For its part, the photobiont whips up breakfast, lunch, and dinner out of literal thin air. A photobiont algae has membranes that are more permeable than its free-living (non-symbiotic) cousins, and its sugars flow into the tissues of the surrounding fungi. Many of the cyanobacteria are also capable of nitrogen fixation and provide this essential nutrient for their fungal hosts.
The body of a lichen is called a thallus, and these are found in several distinct forms. Crustose lichen, as suggested, form a thin “crusty” layer on rocks and other substrates. Foliose lichen have thicker, wavier thalli that are “leafier” than the crustose. Fruticose lichen are miniature thickets of hollow, branching fungal tubes that can grow upright or be “pendant”—i.e. hang down from trees.
Given the tough conditions they find themselves in and their limited photosynthesis production capacity in relation to body size, lichen grow very slowly. The annual radial growth of crustose and foliose species is somewhere in the neighborhood of 0.5-5 mm; growth in the fruticose species averages 1-2 cm per year. The typical lichen body is something of an algae sandwich; two slices of thick, dense, protective fungal cortex, top and bottom, with a nice spread of green algal butter, and a spongy layer of fungal medulla in-between.
Lichen reproduction is a complicated affair involving the unique sexual reproductive forms of the fungal component as well as an asexual dispersal unit called a soredia, formed of an algal cell entwined by fungal hyphae.
Lichen species are typically named after their fungal partner, but given the complexities of their possible relationships, naming and identification can be difficult. In addition, there are many different relationships between fungi and algae that do not result in what are considered lichen. In an inverse scenario, there are fungi that live within the tissues of certain seaweeds. There are also, in our weird world, green algae that find a home on the surface of mushrooms and fungi that parasitize lichen.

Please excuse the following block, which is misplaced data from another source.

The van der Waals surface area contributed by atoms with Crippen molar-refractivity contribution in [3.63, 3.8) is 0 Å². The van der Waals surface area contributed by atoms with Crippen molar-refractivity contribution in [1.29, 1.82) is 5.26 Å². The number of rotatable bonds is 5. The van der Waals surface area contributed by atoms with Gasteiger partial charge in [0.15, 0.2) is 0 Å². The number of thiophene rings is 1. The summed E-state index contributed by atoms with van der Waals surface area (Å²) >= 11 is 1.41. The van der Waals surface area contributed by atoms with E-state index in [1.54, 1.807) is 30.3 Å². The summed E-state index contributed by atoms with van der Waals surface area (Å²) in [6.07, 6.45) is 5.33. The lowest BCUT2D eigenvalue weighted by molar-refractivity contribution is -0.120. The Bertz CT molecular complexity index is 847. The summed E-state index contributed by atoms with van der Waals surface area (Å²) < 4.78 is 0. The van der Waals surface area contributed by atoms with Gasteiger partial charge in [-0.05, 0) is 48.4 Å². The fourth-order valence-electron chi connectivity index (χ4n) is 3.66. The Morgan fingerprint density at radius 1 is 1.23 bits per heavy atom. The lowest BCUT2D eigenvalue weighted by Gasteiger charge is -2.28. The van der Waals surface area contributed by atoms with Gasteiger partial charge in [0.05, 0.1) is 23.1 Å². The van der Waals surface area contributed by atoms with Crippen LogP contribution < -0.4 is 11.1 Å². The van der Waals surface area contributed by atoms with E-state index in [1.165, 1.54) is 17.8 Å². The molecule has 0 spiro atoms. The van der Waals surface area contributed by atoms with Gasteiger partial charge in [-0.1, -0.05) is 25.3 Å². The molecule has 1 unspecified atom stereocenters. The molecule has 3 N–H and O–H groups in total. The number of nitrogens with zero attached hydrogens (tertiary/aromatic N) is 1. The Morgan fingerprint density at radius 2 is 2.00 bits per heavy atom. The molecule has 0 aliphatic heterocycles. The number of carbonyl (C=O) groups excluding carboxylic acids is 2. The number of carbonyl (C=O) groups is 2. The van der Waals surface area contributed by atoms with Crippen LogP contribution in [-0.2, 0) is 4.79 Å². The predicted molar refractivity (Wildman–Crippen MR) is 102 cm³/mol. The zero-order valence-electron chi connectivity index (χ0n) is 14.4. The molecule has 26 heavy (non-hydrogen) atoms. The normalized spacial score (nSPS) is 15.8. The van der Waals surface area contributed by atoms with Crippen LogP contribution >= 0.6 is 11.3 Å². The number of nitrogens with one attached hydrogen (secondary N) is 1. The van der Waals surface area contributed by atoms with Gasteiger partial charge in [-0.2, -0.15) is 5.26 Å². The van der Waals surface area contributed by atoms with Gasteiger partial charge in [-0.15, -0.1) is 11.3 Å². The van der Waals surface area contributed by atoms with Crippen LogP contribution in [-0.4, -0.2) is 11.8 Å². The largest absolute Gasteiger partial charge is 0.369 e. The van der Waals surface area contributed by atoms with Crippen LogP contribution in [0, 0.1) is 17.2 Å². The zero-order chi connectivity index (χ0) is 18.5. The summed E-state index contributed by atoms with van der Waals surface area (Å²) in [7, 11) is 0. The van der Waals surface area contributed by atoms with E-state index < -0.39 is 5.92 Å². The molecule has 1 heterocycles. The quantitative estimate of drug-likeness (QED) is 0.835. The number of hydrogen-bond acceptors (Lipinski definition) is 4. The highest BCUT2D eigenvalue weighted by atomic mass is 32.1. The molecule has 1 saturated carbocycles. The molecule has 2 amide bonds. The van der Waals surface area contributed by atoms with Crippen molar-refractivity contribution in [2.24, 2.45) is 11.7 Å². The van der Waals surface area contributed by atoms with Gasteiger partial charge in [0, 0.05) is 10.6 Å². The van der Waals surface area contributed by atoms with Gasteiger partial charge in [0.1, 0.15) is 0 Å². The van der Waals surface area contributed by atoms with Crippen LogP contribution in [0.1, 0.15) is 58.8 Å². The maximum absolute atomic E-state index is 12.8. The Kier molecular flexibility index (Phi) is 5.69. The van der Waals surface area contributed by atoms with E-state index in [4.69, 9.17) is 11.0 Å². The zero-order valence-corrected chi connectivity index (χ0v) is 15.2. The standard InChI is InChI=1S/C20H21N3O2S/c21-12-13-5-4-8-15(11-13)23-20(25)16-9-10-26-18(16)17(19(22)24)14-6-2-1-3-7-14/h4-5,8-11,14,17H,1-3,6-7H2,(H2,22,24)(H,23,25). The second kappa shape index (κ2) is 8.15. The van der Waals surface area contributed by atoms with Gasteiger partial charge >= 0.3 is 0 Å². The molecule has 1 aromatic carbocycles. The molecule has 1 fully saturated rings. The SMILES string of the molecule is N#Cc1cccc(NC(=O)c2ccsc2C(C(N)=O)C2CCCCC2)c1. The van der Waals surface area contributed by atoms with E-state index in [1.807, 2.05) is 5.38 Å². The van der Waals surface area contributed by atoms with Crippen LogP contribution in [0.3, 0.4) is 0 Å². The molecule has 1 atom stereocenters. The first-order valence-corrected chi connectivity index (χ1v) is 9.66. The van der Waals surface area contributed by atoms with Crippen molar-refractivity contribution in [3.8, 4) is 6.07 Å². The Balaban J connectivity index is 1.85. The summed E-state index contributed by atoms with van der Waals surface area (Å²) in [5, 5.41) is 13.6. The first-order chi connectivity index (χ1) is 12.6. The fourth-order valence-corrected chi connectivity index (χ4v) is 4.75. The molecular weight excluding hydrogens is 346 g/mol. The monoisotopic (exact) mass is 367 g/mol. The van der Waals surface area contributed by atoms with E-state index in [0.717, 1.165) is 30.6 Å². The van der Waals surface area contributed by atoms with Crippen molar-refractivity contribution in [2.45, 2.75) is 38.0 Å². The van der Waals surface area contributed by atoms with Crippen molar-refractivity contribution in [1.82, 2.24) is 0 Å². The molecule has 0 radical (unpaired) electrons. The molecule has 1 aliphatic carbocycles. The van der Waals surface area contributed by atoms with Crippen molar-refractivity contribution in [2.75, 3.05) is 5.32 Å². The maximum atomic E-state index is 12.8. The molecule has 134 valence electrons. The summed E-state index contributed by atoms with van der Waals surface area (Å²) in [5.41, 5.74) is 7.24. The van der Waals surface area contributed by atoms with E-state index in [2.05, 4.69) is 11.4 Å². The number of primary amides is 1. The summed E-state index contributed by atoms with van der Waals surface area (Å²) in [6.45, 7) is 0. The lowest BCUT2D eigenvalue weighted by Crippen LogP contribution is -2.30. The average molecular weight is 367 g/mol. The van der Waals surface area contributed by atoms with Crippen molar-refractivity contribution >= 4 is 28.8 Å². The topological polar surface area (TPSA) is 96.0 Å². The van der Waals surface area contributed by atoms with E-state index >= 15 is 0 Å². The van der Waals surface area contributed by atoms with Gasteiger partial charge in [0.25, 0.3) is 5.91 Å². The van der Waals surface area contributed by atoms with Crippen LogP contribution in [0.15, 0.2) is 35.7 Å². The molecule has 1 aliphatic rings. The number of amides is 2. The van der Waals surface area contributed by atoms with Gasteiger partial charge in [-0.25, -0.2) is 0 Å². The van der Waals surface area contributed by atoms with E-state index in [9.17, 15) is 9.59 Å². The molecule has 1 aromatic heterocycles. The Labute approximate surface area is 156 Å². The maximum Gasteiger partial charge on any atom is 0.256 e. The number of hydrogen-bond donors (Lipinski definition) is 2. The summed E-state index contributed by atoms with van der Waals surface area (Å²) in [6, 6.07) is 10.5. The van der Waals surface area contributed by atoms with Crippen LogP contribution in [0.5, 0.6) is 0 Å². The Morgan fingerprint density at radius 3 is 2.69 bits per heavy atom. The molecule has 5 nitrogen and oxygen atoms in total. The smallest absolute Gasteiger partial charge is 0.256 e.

Like many things in nature, lichen are tougher than they look. They are found in a variety of habitats all over the globe, but they thrive in extreme environments. Lichen play the long game: go slow, stay small, and occupy an unusual niche. They are most common where moisture is abundant, but many lichen are highly adapted to dry environments. They are the dominant vegetation in the Arctic tundra because they can survive in deep cold and short day lengths as most traditional plants cannot.
Though lichen are often considered to be pioneers of bare habitats, they are not necessarily catalysts for succession in short timescales. Because they tend to colonize spaces that vascular plants cannot easily inhabit, there are few plants that can replace them. Their unique coalition of two distinct organisms gives lichen a flexibility of properties that most vascular plants lack. Lichen cannot compete with vascular plants on the plant’s favored turf, but they can live and succeed in places where the plants are at a strong disadvantage—on cold coastal jetties, on bare Arctic rock, in the marginal extremes.
Being small, slow, and physically fragile, how can they defend themselves? Like many creatures, lichen employ chemical warfare. Lichen fungi produce a unique pharmacopoeia of compounds, ones that they cannot produce without their photobionts, and these chemicals provide extra protection for the union. Some lichen manufacture their own antibiotics; some produce allelopathic compounds that can inhibit the growth of soil fungi and the seeds of vascular plants. Some, such as xanthones and pulvinic acid, are concentrated in the cortex of the thallus to offend the tastes of invertebrate browsers, and some compounds seem to act as sunscreens for the photobiont.
In addition to these marvels, lichen can proudly wear the mantle of “rock-breakers.” Many, particularly the crustose lichens, can produce weathering agents such as carbonic acid, which can interact with minerals or organic compounds in rock and wear them away. Lichen are powerful terraformers, but in deep time, weathering rock bit by tiny bit and over centuries, building soil.